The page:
Laura Adams was not your typical pharmacy student. The 2008 recipient of the Dr. Carolyn Keaton McKenzie Memorial Scholarship traveled a circuitous route to pharmacy school.
“Don’t tell anybody,” Adams says with a wink, “but I graduated from high school in 1987. At that time, I thought I was too smart for more school, so I went into hotel management. I worked my way up to income auditor at the Ritz-Carlton. Then I started getting passed over for promotions.”
Along the way, Adams got married and had four children. She had dreams of becoming a controller, but needed a degree to become a Certified Public Accountant.
“Then my family started having health problems," says Adams. "Our bathroom medicine cabinet looked like a pharmacy. One day in 2002 I was talking to our pharmacist about what cold medication to give one of my children, and it just hit me: ‘This is what I should do. I should become a pharmacist.’”
Adams threw herself into completing her prerequisites at Pima Community College and was accepted into UA COP in the fall of 2005.
“People said I was crazy,” Adams jokes. “They said I would be 40 years old by the time I graduated. My reaction was, ‘So what? I’m going to be 40 years old anyway. I might as well have a pharmacy degree.’”
Adams graduated with her PharmD degree in May 2009.
“It’s expensive to go to pharmacy school,” she says. “I am humbled by the scholarships I received. The Carolyn McKenzie Scholarship meant a great deal to me because, as I understand it, she was a nontraditional pharmacy student, too.”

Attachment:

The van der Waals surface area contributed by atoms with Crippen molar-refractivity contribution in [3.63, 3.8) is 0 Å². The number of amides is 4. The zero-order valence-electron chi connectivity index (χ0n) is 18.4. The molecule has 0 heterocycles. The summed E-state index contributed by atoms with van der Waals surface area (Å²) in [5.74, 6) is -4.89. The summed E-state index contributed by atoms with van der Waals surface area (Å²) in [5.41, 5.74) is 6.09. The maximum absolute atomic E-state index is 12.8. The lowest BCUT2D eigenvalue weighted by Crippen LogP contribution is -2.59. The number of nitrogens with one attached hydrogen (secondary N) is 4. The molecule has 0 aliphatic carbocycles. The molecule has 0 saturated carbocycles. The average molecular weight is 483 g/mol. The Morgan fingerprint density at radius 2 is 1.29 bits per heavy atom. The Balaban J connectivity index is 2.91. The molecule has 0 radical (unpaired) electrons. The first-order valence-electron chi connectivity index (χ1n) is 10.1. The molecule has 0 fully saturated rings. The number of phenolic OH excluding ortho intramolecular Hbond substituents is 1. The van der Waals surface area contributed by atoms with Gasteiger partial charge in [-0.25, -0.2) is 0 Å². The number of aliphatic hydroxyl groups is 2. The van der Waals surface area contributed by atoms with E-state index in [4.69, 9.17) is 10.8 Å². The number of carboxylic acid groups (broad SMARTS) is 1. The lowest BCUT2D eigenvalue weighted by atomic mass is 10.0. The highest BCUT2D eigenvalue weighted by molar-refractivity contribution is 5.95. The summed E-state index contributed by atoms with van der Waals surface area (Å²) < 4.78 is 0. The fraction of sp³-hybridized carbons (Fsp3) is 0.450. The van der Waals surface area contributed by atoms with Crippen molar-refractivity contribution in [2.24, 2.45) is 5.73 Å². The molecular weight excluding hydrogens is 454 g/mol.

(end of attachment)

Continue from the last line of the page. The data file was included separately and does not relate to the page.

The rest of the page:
Carolyn Keaton McKenzie was in her 40s with two children and a first-year pharmacy student at UA in the late 1990s when she had a stroke and had to drop out of school for a time. She recovered enough to return to school and complete her first three years of study, but during her fourth year, she had another stroke and died.
“Carolyn McKenzie was an amazing person,” says Sandy Rogers, retired coordinator of student services. “You would never have known she wasn’t the same age or in the same life circumstances as the other students; she fit right in. It was heartbreaking when she died. She was a real inspiration -- to all kinds of students.”
The UA awarded McKenzie a posthumous PharmD degree in 2003. Her family and friends established the endowed Dr. Carolyn Keaton McKenzie Memorial Scholarship in her honor to memorialize her achievements and her name in perpetuity.
“I appreciated the Carolyn McKenzie scholarship a great deal,” says Adams. “A scholarship with someone’s name on it means more than other types of financial aid, although students are certainly grateful for those, too.
“Some students are trying to raise a family or take care of an elderly parent. This scholarship alleviated some of the financial stress for me. It helped me concentrate on school and being there for my children. I was even able to go to my daughter’s gymnastic events on Saturdays because I didn’t have to work as much to earn money.
“I can see myself endowing a named scholarship in the future. It helps students concentrate on their families and on the patients who need them.”